I am trying to analyse elevation data for a coastal (almost flat) city with the highest elevation of about 30m. I have DEMs from ASTER, SRTM, and a DSM from ALOS W3D-30. I have realized that the values are too high: for ASTER, 0-250, for SRTM, 0-101, for ALOS, 0-92. Are the values not in metres (m) or is there something I need to do to have the correct (approximately) elevation values?
It's impossible to pinpoint what is going on without looking at the data per se, but a wild guess would be due to the DEM being a DSM and not a DTM. I don't know how well you know these terms, but on a general note:
- A DSM (Digital Surface Model) means a model getting all elevations above the surface, meaning tree canopy, top of buildings, etc. It's the raw elevation data on most platforms.
- A DTM (Digital Terrain Model) is a model getting all elevations on the surface. It is normally derived from a DSM, by means of manual and automatic processing to remove surface objects. A big part of photogrammetry nowadays is algorithms to more precisely remove the objects without the input of a human technitian (which is a very laborious process, requiring 3D glasses, powerful machines and hours of work).
- A DEM (Digital Elevation Model) is an umbrella term that encompasses either of the above.
SRTM, ALOS and ASTER are all DSMs, meaning they don't have any processing to get to terrain levels (unless you acquired them from a company that did so). Since all of them reveal bigger heights than the stated 30m, I'd guess you have tall buildings somewhere in your city, that are affecting the model.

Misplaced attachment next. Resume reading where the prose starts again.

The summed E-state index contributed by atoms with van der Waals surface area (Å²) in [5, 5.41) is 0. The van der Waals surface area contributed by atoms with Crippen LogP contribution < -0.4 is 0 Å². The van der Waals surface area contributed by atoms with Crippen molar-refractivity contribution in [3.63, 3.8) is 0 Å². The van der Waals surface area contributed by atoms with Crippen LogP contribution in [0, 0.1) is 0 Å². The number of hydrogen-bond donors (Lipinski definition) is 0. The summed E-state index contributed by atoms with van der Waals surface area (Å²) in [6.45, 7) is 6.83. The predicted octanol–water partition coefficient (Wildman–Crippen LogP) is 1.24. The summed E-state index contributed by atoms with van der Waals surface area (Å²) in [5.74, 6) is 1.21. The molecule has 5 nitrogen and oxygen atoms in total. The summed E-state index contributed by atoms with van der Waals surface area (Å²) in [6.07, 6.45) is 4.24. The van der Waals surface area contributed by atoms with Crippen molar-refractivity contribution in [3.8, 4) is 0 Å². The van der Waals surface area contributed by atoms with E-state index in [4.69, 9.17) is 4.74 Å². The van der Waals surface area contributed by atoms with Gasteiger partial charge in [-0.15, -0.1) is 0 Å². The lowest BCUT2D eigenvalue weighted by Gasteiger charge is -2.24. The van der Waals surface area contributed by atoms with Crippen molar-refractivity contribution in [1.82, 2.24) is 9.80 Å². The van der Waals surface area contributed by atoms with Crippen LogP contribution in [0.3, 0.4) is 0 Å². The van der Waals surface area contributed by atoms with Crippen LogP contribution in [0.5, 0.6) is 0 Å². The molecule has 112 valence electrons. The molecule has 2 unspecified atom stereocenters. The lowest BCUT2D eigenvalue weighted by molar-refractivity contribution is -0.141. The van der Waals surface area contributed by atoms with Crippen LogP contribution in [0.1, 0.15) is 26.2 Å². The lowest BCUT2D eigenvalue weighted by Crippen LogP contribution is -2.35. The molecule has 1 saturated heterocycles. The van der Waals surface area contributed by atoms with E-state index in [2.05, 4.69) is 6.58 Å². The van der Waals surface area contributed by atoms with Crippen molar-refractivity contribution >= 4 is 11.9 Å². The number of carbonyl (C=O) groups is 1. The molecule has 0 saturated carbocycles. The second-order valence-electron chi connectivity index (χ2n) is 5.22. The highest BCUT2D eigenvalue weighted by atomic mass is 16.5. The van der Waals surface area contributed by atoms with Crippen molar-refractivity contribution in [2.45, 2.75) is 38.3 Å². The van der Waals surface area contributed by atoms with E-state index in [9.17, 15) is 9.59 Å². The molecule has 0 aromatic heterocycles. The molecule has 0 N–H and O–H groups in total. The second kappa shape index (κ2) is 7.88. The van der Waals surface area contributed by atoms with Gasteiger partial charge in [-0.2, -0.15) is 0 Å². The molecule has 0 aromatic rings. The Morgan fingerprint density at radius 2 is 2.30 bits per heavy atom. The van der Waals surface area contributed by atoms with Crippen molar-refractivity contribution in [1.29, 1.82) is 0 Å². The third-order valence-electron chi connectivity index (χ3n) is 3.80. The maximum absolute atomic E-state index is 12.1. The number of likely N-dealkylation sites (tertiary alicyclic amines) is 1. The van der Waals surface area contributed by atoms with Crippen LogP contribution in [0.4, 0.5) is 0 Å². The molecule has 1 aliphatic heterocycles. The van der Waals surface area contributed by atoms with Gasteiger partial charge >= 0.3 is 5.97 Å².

Notice, also, that all of these have a measuring error imbued in them. SRTM error varies from place to place, but you can expect something around 4-9m; according to this study, ALOS seems to be about the same. ASTER, on the other hand, has a very high variance. While SRTM and ALOS are radar data, ASTER is an image satellite whose DEM was generated through stereo pairs. Meaning, where there is cloud, there will be a spike. Regardless, all three models rendered heights around or above 100m, so a problem with the data itself is highly unlikely.
Side from all these, you may want to question how reliable that 30m figure is. Did it come from a high precision GNSS or topographic survey? Does it coincide with the peaks seen in your DEMs? If you really do need to correct your DEM for any reason, there are ways to do so, but they are not easy and require specialized software. Especially if what you want is to convert from DSM to DTM.